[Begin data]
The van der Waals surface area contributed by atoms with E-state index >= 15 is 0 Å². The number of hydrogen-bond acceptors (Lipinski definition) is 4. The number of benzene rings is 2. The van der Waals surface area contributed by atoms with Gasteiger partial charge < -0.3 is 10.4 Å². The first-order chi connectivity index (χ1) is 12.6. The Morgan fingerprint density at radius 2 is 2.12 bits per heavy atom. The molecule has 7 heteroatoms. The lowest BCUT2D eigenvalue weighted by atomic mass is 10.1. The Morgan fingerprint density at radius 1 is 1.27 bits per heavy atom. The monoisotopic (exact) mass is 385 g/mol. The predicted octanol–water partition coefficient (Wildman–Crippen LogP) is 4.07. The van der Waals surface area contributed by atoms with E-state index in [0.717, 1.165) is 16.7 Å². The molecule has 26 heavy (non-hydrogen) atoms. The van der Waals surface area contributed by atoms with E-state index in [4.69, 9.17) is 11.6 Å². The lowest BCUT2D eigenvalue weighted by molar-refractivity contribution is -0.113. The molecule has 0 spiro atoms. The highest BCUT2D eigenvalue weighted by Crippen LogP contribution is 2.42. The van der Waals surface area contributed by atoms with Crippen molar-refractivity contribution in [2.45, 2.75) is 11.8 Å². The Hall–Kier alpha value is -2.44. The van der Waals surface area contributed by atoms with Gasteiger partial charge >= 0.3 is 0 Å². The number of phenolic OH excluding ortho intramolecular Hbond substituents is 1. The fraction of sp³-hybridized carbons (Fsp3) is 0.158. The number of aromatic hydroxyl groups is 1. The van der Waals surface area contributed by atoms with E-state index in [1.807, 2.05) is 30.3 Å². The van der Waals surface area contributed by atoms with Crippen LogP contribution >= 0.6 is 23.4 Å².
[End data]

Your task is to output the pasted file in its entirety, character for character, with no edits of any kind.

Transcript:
The van der Waals surface area contributed by atoms with E-state index >= 15 is 0 Å². The number of hydrogen-bond acceptors (Lipinski definition) is 4. The number of benzene rings is 2. The van der Waals surface area contributed by atoms with Gasteiger partial charge < -0.3 is 10.4 Å². The first-order chi connectivity index (χ1) is 12.6. The Morgan fingerprint density at radius 2 is 2.12 bits per heavy atom. The molecule has 7 heteroatoms. The lowest BCUT2D eigenvalue weighted by atomic mass is 10.1. The Morgan fingerprint density at radius 1 is 1.27 bits per heavy atom. The monoisotopic (exact) mass is 385 g/mol. The predicted octanol–water partition coefficient (Wildman–Crippen LogP) is 4.07. The van der Waals surface area contributed by atoms with E-state index in [0.717, 1.165) is 16.7 Å². The molecule has 26 heavy (non-hydrogen) atoms. The van der Waals surface area contributed by atoms with E-state index in [4.69, 9.17) is 11.6 Å². The lowest BCUT2D eigenvalue weighted by molar-refractivity contribution is -0.113. The molecule has 0 spiro atoms. The highest BCUT2D eigenvalue weighted by Crippen LogP contribution is 2.42. The van der Waals surface area contributed by atoms with Crippen molar-refractivity contribution in [2.45, 2.75) is 11.8 Å². The Hall–Kier alpha value is -2.44. The van der Waals surface area contributed by atoms with Gasteiger partial charge >= 0.3 is 0 Å². The number of phenolic OH excluding ortho intramolecular Hbond substituents is 1. The fraction of sp³-hybridized carbons (Fsp3) is 0.158. The number of aromatic hydroxyl groups is 1. The van der Waals surface area contributed by atoms with E-state index in [1.807, 2.05) is 30.3 Å². The van der Waals surface area contributed by atoms with Crippen LogP contribution >= 0.6 is 23.4 Å².